Tear it down. Fix it up. Keep it here. Move it there.
Many at Pimlico Race Course Saturday, from celebrated trainers to $2 bettors, offered thoughts of what to do with Old Hilltop, the methuselan home of the 138th Preakness Stakes.
The Maryland Jockey Club, which owns the track, has agreed to renovate both Pimlico and Laurel Park with a share of the state's slots revenue — an estimated $112 million in matching funds, if the organization ponies up the equivalent.
How those funds are spent to modernize the country's third oldest race track is another matter.
"Pimlico is an old-time jewel with a lot of nostalgia," said Doug O'Neill, trainer of Goldencents, who finished fifth. "Cleaning things up can only help, but hopefully you won't lose the flavor of this beautiful place."
Nonsense, said John Green, a racing fan from Cleveland.
"Raze this place and start over," said Green, a retired teacher. "I've come to the Preakness for the last 15 years, and it's pretty much a dump. Why keep anything? You don't have a twin spires or something in the grandstand area that's nostalgic. It would be more cost efficient to level it and rebuild."
Do that, racegoer Chris Tilly said, and she might not come back.
"This place is a hidden gem. I like the old-school feel of it, right down to the old bathrooms and the wooden floors," said Tilly, a teacher from Akron, Ohio. "Pimlico has a historic atmosphere, and it's a blue-collar track — and one that you can afford.
"This is my fourth Preakness, and I like it here way better than Churchill Downs. It's not big or fancy and you can find your friends here. A seat today cost me $125, one-fourth what it would be for the Kentucky Derby."
Renovate Pimlico, she said, "and the prices will go up. That scares me. Still, you do want it to be safe."
Saturday, prior to the Preakness, track officials briefed the media on renovations but offered few specifics regarding Pimlico.
"One thing [we] don't want to do is make some kind of promise and not deliver. That's worse than anything we could do," said Tom Chuckas, the Maryland Jockey Club president. "Hopefully towards the middle or the end of the year, we'll try to make some announcements."
Mark Robbins suggests they level the ground floor of the grandstand, which has been slanted since the track was built in 1870.
"Why is the floor pitched this way? Why is everything on a slope? Maybe the horses came through here and pushed everything downhill," said Robbins, a casino manager from Galloway, N.J.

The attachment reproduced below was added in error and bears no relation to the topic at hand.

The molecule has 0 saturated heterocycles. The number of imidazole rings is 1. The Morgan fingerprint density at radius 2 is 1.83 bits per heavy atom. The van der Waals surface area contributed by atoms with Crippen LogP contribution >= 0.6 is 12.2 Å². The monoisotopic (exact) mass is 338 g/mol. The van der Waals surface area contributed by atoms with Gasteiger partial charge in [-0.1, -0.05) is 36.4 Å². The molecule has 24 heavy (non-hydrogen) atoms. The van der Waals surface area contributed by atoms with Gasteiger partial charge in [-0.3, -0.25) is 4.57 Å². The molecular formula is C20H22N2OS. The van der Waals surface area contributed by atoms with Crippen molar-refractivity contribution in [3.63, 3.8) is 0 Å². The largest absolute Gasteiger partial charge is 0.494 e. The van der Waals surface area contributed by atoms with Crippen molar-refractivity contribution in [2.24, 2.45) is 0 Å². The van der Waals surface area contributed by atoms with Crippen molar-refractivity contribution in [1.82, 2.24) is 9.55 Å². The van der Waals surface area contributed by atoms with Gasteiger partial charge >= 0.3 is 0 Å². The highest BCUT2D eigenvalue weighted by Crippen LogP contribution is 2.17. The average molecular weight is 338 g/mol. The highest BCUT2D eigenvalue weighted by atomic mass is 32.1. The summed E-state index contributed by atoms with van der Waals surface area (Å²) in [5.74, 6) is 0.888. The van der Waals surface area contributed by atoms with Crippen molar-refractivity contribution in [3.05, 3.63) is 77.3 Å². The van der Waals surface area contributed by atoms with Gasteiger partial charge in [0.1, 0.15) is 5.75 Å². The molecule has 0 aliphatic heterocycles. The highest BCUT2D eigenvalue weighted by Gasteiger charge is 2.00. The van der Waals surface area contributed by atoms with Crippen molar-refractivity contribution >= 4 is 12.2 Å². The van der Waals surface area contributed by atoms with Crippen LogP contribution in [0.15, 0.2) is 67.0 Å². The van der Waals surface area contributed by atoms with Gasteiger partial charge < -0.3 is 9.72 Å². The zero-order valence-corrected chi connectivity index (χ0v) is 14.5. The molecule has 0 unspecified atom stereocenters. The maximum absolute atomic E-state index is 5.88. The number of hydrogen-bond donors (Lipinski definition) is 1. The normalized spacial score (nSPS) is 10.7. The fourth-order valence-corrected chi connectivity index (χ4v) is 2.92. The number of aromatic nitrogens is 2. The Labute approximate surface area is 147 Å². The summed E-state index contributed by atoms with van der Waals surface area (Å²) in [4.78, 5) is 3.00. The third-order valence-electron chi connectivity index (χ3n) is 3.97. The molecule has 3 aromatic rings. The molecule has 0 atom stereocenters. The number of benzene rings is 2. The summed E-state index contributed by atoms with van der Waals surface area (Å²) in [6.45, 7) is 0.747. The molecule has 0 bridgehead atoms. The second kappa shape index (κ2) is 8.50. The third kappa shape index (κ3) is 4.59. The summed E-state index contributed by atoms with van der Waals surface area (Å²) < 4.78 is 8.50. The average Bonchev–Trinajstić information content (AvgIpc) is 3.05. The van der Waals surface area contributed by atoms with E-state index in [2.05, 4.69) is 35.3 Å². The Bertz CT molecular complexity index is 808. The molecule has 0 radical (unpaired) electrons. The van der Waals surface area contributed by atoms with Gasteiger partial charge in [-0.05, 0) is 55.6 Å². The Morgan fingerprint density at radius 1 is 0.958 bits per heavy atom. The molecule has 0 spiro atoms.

Tear it down? Fix it up? The question set two co-workers from Delaware to sparring.
"Get rid of this place and build it up again," said Walt Opalach, an electrical supply salesman from Wilmington attending his 20th Preakness. "How fast you do it is another matter. You'd have to find somewhere else to hold this race next year."
Nuh-uh, said Ken Gould, of Middletown.
"This track goes way back," he said. "To tear it down would be a sad day. There's too much history here in the architecture of the facility. But if you could renovate the inside, and bring it up to modern times, great. Engineers should be able to do that."
Sharon Beckstead agreed.
"I've been coming here since 1984, and I'm a traditionalist. I enjoy seeing some of the same things, over and over," said Beckstead, a pharmacist from Altoona, Pa. "Steamroll it? Never. Update it, make it look like Camden Yards."
Chris Jones would like to see Pimlico refurbished much like Churchill Downs.
"There's a lot to be said for this track's ambiance, its heritage value," said Jones, a home contractor from Barnesville. "But please, redo the grandstand. It goes back a long time. Keep its basic look, but make it more functional, so it can be used for other money-making events, like concerts."
His sentiments were echoed by trainer Shug McGaughey. His horse, Orb, finished fourth after having won the Derby.
"The barns need a facelift, and I'd like to see more of an outdoor-type paddock. But do something with the grandstand, like they did at Gulfstream Park (Fla.)," McGaughey said. "On Saturday afternoons in the winter, that's a happening place for young kids. It gets to poppin.'"
Baltimore Sun Media Group reporter Jon Meoli contributed to this article.
An earlier version of this article misspelled the last name of Maryland Jockey Club president Tom Chuckas. The Baltimore Sun regrets the error.
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